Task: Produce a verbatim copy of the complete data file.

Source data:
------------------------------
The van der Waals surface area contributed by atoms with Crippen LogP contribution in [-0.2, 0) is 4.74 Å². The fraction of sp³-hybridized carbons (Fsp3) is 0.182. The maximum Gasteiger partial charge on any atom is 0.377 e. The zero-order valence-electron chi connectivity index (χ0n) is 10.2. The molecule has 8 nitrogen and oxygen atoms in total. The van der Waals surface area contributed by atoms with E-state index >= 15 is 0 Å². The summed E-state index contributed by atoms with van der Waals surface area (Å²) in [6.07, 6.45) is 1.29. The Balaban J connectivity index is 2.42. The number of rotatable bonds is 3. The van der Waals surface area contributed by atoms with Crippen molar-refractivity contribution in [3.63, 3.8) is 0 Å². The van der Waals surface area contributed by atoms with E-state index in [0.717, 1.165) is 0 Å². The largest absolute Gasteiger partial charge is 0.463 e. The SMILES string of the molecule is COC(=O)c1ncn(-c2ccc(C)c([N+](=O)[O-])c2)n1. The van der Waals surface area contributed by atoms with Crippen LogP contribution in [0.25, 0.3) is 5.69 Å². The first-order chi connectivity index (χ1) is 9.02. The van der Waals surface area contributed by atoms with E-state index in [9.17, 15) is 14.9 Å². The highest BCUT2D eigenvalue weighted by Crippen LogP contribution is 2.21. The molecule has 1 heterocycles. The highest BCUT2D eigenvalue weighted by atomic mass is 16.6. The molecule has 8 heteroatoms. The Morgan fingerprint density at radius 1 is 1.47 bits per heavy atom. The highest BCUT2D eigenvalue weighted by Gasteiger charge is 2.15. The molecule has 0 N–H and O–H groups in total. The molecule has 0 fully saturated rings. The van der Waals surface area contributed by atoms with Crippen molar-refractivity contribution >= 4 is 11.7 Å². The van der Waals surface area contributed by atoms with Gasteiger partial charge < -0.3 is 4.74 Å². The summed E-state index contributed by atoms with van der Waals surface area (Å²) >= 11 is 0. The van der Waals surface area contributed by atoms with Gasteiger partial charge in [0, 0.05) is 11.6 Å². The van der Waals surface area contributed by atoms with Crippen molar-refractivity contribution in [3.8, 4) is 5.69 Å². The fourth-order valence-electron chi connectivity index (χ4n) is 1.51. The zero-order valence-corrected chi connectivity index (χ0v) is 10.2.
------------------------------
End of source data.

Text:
The van der Waals surface area contributed by atoms with Crippen LogP contribution in [-0.2, 0) is 4.74 Å². The fraction of sp³-hybridized carbons (Fsp3) is 0.182. The maximum Gasteiger partial charge on any atom is 0.377 e. The zero-order valence-electron chi connectivity index (χ0n) is 10.2. The molecule has 8 nitrogen and oxygen atoms in total. The van der Waals surface area contributed by atoms with E-state index >= 15 is 0 Å². The summed E-state index contributed by atoms with van der Waals surface area (Å²) in [6.07, 6.45) is 1.29. The Balaban J connectivity index is 2.42. The number of rotatable bonds is 3. The van der Waals surface area contributed by atoms with Crippen molar-refractivity contribution in [3.63, 3.8) is 0 Å². The van der Waals surface area contributed by atoms with E-state index in [0.717, 1.165) is 0 Å². The largest absolute Gasteiger partial charge is 0.463 e. The SMILES string of the molecule is COC(=O)c1ncn(-c2ccc(C)c([N+](=O)[O-])c2)n1. The van der Waals surface area contributed by atoms with Crippen LogP contribution in [0.25, 0.3) is 5.69 Å². The first-order chi connectivity index (χ1) is 9.02. The van der Waals surface area contributed by atoms with E-state index in [9.17, 15) is 14.9 Å². The highest BCUT2D eigenvalue weighted by Crippen LogP contribution is 2.21. The molecule has 1 heterocycles. The highest BCUT2D eigenvalue weighted by atomic mass is 16.6. The molecule has 8 heteroatoms. The Morgan fingerprint density at radius 1 is 1.47 bits per heavy atom. The highest BCUT2D eigenvalue weighted by Gasteiger charge is 2.15. The molecule has 0 N–H and O–H groups in total. The molecule has 0 fully saturated rings. The van der Waals surface area contributed by atoms with Crippen molar-refractivity contribution >= 4 is 11.7 Å². The van der Waals surface area contributed by atoms with Gasteiger partial charge < -0.3 is 4.74 Å². The summed E-state index contributed by atoms with van der Waals surface area (Å²) >= 11 is 0. The van der Waals surface area contributed by atoms with Gasteiger partial charge in [0, 0.05) is 11.6 Å². The van der Waals surface area contributed by atoms with Crippen molar-refractivity contribution in [3.8, 4) is 5.69 Å². The fourth-order valence-electron chi connectivity index (χ4n) is 1.51. The zero-order valence-corrected chi connectivity index (χ0v) is 10.2.